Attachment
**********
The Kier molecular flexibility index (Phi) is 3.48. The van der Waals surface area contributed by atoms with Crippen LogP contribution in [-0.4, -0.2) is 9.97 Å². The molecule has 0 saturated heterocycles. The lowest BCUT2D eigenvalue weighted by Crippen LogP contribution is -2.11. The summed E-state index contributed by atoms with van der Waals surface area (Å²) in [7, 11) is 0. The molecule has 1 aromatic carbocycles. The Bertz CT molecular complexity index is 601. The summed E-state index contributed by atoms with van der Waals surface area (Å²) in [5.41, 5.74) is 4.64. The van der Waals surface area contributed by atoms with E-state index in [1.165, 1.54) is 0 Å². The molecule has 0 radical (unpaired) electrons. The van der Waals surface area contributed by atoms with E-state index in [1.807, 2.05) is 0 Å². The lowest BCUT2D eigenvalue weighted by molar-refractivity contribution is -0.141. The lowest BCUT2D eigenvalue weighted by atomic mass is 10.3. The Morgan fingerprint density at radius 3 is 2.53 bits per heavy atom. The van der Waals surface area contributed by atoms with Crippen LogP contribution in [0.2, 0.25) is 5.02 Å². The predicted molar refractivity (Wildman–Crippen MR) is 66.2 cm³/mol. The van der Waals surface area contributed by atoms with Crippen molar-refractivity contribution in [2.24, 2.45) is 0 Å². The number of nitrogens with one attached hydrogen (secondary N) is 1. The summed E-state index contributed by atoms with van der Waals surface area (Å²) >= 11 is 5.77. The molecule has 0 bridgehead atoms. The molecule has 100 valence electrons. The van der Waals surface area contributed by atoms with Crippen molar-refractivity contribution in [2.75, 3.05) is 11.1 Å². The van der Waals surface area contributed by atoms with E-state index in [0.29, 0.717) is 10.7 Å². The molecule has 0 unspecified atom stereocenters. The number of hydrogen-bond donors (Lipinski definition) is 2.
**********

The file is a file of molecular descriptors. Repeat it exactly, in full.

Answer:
The Kier molecular flexibility index (Phi) is 3.48. The van der Waals surface area contributed by atoms with Crippen LogP contribution in [-0.4, -0.2) is 9.97 Å². The molecule has 0 saturated heterocycles. The lowest BCUT2D eigenvalue weighted by Crippen LogP contribution is -2.11. The summed E-state index contributed by atoms with van der Waals surface area (Å²) in [7, 11) is 0. The molecule has 1 aromatic carbocycles. The Bertz CT molecular complexity index is 601. The summed E-state index contributed by atoms with van der Waals surface area (Å²) in [5.41, 5.74) is 4.64. The van der Waals surface area contributed by atoms with E-state index in [1.165, 1.54) is 0 Å². The molecule has 0 radical (unpaired) electrons. The van der Waals surface area contributed by atoms with E-state index in [1.807, 2.05) is 0 Å². The lowest BCUT2D eigenvalue weighted by molar-refractivity contribution is -0.141. The lowest BCUT2D eigenvalue weighted by atomic mass is 10.3. The Morgan fingerprint density at radius 3 is 2.53 bits per heavy atom. The van der Waals surface area contributed by atoms with Crippen LogP contribution in [0.2, 0.25) is 5.02 Å². The predicted molar refractivity (Wildman–Crippen MR) is 66.2 cm³/mol. The van der Waals surface area contributed by atoms with Crippen molar-refractivity contribution in [2.24, 2.45) is 0 Å². The number of nitrogens with one attached hydrogen (secondary N) is 1. The summed E-state index contributed by atoms with van der Waals surface area (Å²) >= 11 is 5.77. The molecule has 0 bridgehead atoms. The molecule has 100 valence electrons. The van der Waals surface area contributed by atoms with Crippen molar-refractivity contribution in [2.75, 3.05) is 11.1 Å². The van der Waals surface area contributed by atoms with E-state index in [0.29, 0.717) is 10.7 Å². The molecule has 0 unspecified atom stereocenters. The number of hydrogen-bond donors (Lipinski definition) is 2.